The Chief Ombudsman has launched an investigation into Julie Anne Genter's refusal to release the letter she penned over a $6.4b Wellington transport project.
The Associate Transport Minister will also be looking to spruce up her stationery to avoid confusion over whether she's corresponding in her ministerial capacity or as a transport spokesperson for the Green Party.
The letter Genter sent to Transport Minister Phil Twyford in March this year regarding Let's Get Wellington Moving has landed in the House again this week.
The biggest, and somewhat confusing, revelation to come out of Question Time today was when Genter confirmed the letter was written in her capacity as Transport spokesperson for the Green Party.
For days she's been answering questions in the House about the letter in her capacity as the Associate Transport Minister. Not to mention previous answers to written parliamentary questions in that capacity too.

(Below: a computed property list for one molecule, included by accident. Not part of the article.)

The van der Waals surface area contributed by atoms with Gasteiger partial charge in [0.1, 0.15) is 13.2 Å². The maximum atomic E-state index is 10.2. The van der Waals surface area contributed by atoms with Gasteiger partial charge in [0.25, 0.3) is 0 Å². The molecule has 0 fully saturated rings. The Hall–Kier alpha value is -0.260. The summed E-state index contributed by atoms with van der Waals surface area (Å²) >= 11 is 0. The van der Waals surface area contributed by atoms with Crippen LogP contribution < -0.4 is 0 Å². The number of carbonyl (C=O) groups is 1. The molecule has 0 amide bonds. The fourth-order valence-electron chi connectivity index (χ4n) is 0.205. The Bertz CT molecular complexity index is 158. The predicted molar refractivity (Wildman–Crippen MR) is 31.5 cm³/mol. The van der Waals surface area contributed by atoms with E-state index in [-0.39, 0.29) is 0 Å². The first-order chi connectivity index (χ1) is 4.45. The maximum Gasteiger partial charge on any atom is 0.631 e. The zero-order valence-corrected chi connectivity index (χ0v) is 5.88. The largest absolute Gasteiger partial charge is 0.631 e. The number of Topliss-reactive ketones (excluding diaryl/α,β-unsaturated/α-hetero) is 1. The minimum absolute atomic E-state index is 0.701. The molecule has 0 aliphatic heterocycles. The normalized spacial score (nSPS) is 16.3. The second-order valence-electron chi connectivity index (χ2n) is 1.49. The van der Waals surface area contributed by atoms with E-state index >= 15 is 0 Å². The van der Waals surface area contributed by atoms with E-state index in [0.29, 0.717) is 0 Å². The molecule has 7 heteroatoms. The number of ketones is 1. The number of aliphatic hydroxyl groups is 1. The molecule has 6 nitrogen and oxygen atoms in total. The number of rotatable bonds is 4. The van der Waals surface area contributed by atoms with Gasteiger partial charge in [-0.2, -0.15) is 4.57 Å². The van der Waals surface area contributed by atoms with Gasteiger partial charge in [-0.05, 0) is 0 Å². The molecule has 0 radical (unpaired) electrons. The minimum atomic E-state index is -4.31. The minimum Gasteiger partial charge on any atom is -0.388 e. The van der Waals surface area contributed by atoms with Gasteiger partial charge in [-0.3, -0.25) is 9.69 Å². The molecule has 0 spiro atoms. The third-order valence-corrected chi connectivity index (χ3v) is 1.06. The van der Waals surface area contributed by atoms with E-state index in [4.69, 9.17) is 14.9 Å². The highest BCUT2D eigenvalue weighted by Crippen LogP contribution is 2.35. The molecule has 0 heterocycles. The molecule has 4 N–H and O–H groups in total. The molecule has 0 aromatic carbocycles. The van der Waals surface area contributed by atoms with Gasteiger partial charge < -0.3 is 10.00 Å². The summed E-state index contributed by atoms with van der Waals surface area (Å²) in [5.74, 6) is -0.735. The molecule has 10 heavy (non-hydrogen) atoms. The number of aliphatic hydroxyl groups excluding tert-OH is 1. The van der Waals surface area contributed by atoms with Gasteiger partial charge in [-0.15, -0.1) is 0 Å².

Today she said the letter "highlighted the Green Party's position on aspects of the transport project".
The water was further muddied when National's Transport spokesman Chris Bishop asked whether or not the letter was sent on ministerial letterhead.
"As it happens I had only one type of letterhead but that is something I will be changing", Genter eventually conceded.
Genter dodged Bishop's push for her to read the first three paragraphs of the secret letter.
"It is in the public interest for the three parties of Government to be able to have free and frank discussions before decisions are made. This is particularly the case in an MMP government where all parties need to be able to have free discussions and a relationship of trust and confidence and in a timely manner."
Speaking to media, Bishop said Genter needed to get her story straight.
"The minister can't on the one hand say she's a minister for the purposes of the public interest defence in the Parliament, but then on the other hand say that she wrote it as the Green Party Transport spokesperson albeit that she now admits she wrote it on ministerial letterhead."
Genter said if the Chief Ombudsman recomended that she release the letter, then she would do so.